Murphy said Monday at a news conference he ordered indoor gatherings to fall from 25 to 10 and outdoor get-togethers from 500 to 150 people. The new indoor limit went into effect 6 a.m. Tuesday, while the outdoor level kicks in Nov. 23.
Religious services, celebrations, political events, weddings, funerals, memorial services and performances may continue under the current rules, but are limited to 25% of a room's capacity, up to 150 people, Murphy said in a tweet.
The following indoor gatherings may continue under the current rules – limited to 25% of a room’s capacity, up to 150 people:— Governor Phil Murphy (@GovMurphy) November 16, 2020
☑️Religious services/celebrations and political events
"We think those are steps, coupled with the other steps we have taken, which will hopefully begin to shake these numbers down," he told MSNBC. "This is a lot of fatigue. It's a lot of private setting transmission. Particularly with the holidays coming up, we've got to plead with people to not let their hair down, to be vigilant, social distance, face coverings, all the basic stuff we know works."
The lower levels come just before Thanksgiving and ahead of the winter holidays.
Murphy said he understood that the new limits would lead to frustration, but said little about this year has been normal.
"I must again pull back the reins," he said. "It gives me no joy."
New Jersey's coronavirus levels have been spiking, which Murphy has said amounts to a "second wave."
The average increase over the first seven days of this month reached roughly 2,135, up from about 590 cases a day in early October. The average caseload increase for the first week of September was nearly 340 cases, according to state Health Department figures.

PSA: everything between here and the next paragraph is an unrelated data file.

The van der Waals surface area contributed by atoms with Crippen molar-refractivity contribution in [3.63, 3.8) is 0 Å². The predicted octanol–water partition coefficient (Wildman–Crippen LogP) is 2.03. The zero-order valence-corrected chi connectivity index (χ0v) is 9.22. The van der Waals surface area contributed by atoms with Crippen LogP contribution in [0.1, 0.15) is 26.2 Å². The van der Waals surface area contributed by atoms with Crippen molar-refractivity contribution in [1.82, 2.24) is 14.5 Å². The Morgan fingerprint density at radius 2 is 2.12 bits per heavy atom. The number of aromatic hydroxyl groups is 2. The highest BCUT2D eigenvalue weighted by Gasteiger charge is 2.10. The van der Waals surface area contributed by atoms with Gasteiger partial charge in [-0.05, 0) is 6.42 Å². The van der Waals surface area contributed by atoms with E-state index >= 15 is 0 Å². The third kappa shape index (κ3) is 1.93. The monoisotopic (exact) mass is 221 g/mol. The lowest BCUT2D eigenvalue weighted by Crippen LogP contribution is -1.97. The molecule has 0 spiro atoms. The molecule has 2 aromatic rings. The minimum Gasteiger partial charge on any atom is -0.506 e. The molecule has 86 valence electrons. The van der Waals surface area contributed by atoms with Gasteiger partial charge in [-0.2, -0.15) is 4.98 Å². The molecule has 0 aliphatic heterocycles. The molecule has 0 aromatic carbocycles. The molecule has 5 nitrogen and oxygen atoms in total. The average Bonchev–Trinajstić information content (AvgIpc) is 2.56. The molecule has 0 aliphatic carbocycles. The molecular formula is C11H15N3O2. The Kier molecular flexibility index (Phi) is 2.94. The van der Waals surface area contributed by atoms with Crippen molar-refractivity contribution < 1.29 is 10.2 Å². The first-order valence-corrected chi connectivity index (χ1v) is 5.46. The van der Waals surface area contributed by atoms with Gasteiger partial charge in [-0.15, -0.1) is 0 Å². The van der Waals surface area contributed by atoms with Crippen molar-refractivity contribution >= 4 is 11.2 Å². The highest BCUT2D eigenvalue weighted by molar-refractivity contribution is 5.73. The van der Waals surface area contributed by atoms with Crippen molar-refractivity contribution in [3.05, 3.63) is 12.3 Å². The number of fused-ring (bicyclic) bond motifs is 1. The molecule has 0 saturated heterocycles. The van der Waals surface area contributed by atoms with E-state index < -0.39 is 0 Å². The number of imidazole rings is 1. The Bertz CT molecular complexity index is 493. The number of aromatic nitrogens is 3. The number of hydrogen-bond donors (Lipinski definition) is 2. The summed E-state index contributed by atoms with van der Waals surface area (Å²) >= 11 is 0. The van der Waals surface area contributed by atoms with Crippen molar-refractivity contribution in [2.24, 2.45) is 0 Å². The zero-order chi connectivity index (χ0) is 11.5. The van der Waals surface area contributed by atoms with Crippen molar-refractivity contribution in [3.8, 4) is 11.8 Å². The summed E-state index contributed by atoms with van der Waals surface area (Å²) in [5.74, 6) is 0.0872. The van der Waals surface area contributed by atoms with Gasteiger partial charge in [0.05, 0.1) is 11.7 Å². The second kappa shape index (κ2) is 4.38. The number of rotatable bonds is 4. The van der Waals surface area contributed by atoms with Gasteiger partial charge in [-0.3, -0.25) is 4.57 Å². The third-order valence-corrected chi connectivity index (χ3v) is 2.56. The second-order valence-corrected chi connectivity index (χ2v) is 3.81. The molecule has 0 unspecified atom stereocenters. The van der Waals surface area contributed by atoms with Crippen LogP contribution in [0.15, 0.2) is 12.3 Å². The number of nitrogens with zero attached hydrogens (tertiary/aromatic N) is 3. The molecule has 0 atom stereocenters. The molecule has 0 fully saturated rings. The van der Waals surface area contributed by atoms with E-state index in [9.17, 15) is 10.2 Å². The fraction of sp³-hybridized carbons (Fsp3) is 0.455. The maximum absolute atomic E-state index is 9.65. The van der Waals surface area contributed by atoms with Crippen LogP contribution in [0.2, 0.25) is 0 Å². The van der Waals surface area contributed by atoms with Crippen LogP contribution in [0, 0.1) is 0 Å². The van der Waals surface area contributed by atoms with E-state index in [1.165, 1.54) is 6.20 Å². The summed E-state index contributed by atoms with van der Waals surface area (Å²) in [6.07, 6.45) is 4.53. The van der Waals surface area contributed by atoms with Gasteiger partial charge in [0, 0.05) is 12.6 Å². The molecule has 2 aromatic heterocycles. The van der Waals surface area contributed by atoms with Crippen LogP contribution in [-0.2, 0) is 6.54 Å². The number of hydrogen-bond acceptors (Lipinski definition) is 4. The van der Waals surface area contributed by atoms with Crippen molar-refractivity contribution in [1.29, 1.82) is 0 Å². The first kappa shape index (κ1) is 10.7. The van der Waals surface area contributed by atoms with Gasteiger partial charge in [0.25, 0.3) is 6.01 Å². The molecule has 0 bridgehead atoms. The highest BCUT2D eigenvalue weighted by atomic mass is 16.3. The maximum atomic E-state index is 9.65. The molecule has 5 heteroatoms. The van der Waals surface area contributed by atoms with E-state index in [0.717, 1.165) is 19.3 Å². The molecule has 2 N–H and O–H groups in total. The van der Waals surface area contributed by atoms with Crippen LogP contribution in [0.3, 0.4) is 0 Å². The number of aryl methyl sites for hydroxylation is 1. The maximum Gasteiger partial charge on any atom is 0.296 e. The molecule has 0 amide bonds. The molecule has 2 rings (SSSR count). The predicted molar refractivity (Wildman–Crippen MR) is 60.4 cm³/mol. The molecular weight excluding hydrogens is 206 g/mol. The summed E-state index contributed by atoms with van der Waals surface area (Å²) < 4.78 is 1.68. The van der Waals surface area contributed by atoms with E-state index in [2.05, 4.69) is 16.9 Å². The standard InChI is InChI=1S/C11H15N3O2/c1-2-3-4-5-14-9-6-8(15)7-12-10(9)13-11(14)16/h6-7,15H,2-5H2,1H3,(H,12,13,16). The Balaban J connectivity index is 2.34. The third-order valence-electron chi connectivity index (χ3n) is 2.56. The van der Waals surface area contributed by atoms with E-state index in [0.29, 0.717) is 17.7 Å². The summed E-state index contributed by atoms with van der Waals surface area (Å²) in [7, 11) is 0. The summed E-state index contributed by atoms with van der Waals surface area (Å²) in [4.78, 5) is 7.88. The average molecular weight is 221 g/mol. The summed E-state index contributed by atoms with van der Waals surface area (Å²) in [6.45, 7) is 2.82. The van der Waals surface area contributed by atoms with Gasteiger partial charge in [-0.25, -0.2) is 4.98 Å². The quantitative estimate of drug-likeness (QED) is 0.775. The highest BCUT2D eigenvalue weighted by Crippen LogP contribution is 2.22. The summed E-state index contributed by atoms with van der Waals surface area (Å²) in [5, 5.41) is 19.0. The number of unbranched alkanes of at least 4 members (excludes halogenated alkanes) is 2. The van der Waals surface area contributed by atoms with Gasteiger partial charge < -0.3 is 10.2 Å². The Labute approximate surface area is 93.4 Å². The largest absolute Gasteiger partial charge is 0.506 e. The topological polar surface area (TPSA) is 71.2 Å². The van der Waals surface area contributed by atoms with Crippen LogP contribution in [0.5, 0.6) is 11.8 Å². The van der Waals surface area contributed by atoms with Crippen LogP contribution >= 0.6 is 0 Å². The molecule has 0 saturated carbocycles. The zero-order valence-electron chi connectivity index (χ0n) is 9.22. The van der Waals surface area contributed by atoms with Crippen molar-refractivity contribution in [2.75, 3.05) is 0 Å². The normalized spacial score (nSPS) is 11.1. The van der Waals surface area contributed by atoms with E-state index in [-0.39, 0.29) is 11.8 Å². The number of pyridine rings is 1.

There are some exceptions to the limits, the governor said. Among them are religious services, political activities and weddings.
Murphy said the tighter limits are aimed at limiting house parties, which he said contribute to climbing COVID-19 rates.
On Monday, Murphy announced 2,232 new cases and 14 additional deaths.
NEW: We’re reporting 2,232 new positive #COVID19 cases.— Governor Phil Murphy (@GovMurphy) November 16, 2020
In just four days, we’ve increased our cumulative total by 14,566 to 281,493. pic.twitter.com/6GWPikz9Jz
On Sunday, the state reported more than 4,500 new cases, setting a record for the second day in a row.
he high case count brings the overall total since the start of the pandemic to 281,493.
"These numbers are alarming and concerning, to say the least. Wear a mask. Social distance. Stay safe," Murphy said.
Last week, new statewide dining restrictions went into effect, putting a late-night curfew on indoor dining and eliminating barside seating at all times.
Camden County has been one of the hardest-hit counties in our area recently, reporting 400 new cases Sunday.
Last week, the county opened up a COVID testing site at Camden County College in Cherry Hill because of increased demand.
"I want to be responsible. I want everyone to be safe, so I canceled my party. In terms of Thanksgiving, we're all going to keep it low key," said Dr. Alicea Davis of Camden.
Murphy spoke virtually with governors in surrounding states Sunday night.
"Together, we will follow the science, keep our region safe, and save lives," Murphy said.
Just spoke with @NYGovCuomo, @GovNedLamont, @GovernorTomWolf, and @JohnCarneyDE about how we can continue working together to beat back the second wave of #COVID19. Together, we will follow the science, keep our region safe, and save lives. pic.twitter.com/ubyBjlsy2B— Governor Phil Murphy (@GovMurphy) November 16, 2020
Despite a surge in cases in Camden County, students in the Cherry Hill School District went back to the classroom on November 17 on a hybrid schedule.
To learn more about the district's hybrid learning schedule, CLICK HERE
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The Associated Press contributed to this report.